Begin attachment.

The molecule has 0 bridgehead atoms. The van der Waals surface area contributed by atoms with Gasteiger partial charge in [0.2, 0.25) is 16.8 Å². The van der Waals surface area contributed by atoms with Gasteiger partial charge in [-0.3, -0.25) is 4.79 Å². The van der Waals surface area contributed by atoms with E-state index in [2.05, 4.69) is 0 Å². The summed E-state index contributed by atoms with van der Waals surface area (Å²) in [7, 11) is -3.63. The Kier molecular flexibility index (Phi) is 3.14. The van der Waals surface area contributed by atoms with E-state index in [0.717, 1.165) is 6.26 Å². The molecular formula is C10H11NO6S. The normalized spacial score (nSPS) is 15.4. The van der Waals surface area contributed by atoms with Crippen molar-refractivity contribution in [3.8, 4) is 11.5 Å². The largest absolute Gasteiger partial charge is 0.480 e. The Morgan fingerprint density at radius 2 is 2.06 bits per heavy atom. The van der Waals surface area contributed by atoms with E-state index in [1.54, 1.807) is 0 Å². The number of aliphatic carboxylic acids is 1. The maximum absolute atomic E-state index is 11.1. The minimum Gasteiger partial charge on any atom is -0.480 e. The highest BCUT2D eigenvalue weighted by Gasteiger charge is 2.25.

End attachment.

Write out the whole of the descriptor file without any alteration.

The molecule has 0 bridgehead atoms. The van der Waals surface area contributed by atoms with Gasteiger partial charge in [0.2, 0.25) is 16.8 Å². The van der Waals surface area contributed by atoms with Gasteiger partial charge in [-0.3, -0.25) is 4.79 Å². The van der Waals surface area contributed by atoms with E-state index in [2.05, 4.69) is 0 Å². The summed E-state index contributed by atoms with van der Waals surface area (Å²) in [7, 11) is -3.63. The Kier molecular flexibility index (Phi) is 3.14. The van der Waals surface area contributed by atoms with E-state index in [0.717, 1.165) is 6.26 Å². The molecular formula is C10H11NO6S. The normalized spacial score (nSPS) is 15.4. The van der Waals surface area contributed by atoms with Crippen molar-refractivity contribution in [3.8, 4) is 11.5 Å². The largest absolute Gasteiger partial charge is 0.480 e. The Morgan fingerprint density at radius 2 is 2.06 bits per heavy atom. The van der Waals surface area contributed by atoms with E-state index in [1.54, 1.807) is 0 Å². The number of aliphatic carboxylic acids is 1. The maximum absolute atomic E-state index is 11.1. The minimum Gasteiger partial charge on any atom is -0.480 e. The highest BCUT2D eigenvalue weighted by Gasteiger charge is 2.25.